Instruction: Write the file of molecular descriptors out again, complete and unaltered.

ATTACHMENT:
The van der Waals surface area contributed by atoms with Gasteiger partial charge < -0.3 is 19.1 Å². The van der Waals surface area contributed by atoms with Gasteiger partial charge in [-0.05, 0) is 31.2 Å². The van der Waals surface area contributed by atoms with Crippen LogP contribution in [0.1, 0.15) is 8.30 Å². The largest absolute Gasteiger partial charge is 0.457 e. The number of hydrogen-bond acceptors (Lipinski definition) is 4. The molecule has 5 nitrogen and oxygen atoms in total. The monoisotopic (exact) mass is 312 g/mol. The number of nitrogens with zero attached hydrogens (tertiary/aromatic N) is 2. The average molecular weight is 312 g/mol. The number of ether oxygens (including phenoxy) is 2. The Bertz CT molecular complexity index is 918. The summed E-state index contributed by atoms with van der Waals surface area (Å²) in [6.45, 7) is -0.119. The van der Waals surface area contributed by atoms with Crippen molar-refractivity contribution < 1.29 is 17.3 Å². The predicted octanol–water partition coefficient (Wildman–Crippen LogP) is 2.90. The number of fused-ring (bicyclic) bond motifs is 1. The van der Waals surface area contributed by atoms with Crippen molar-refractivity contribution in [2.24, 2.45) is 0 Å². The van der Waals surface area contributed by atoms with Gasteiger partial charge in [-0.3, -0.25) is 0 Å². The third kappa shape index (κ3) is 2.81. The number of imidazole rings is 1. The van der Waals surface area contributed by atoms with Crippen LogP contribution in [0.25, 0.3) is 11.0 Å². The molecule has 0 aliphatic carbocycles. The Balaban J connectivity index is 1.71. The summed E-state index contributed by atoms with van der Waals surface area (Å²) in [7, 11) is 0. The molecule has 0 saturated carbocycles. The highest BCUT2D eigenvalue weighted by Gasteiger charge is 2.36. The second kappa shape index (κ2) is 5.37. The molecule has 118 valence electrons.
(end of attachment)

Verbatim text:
The van der Waals surface area contributed by atoms with Gasteiger partial charge < -0.3 is 19.1 Å². The van der Waals surface area contributed by atoms with Gasteiger partial charge in [-0.05, 0) is 31.2 Å². The van der Waals surface area contributed by atoms with Crippen LogP contribution in [0.1, 0.15) is 8.30 Å². The largest absolute Gasteiger partial charge is 0.457 e. The number of hydrogen-bond acceptors (Lipinski definition) is 4. The molecule has 5 nitrogen and oxygen atoms in total. The monoisotopic (exact) mass is 312 g/mol. The number of nitrogens with zero attached hydrogens (tertiary/aromatic N) is 2. The average molecular weight is 312 g/mol. The number of ether oxygens (including phenoxy) is 2. The Bertz CT molecular complexity index is 918. The summed E-state index contributed by atoms with van der Waals surface area (Å²) in [6.45, 7) is -0.119. The van der Waals surface area contributed by atoms with Crippen molar-refractivity contribution < 1.29 is 17.3 Å². The predicted octanol–water partition coefficient (Wildman–Crippen LogP) is 2.90. The number of fused-ring (bicyclic) bond motifs is 1. The van der Waals surface area contributed by atoms with Crippen molar-refractivity contribution in [2.24, 2.45) is 0 Å². The van der Waals surface area contributed by atoms with Gasteiger partial charge in [-0.3, -0.25) is 0 Å². The third kappa shape index (κ3) is 2.81. The number of imidazole rings is 1. The van der Waals surface area contributed by atoms with Crippen LogP contribution in [0.25, 0.3) is 11.0 Å². The molecule has 0 aliphatic carbocycles. The Balaban J connectivity index is 1.71. The summed E-state index contributed by atoms with van der Waals surface area (Å²) in [7, 11) is 0. The molecule has 0 saturated carbocycles. The highest BCUT2D eigenvalue weighted by Gasteiger charge is 2.36. The second kappa shape index (κ2) is 5.37. The molecule has 118 valence electrons.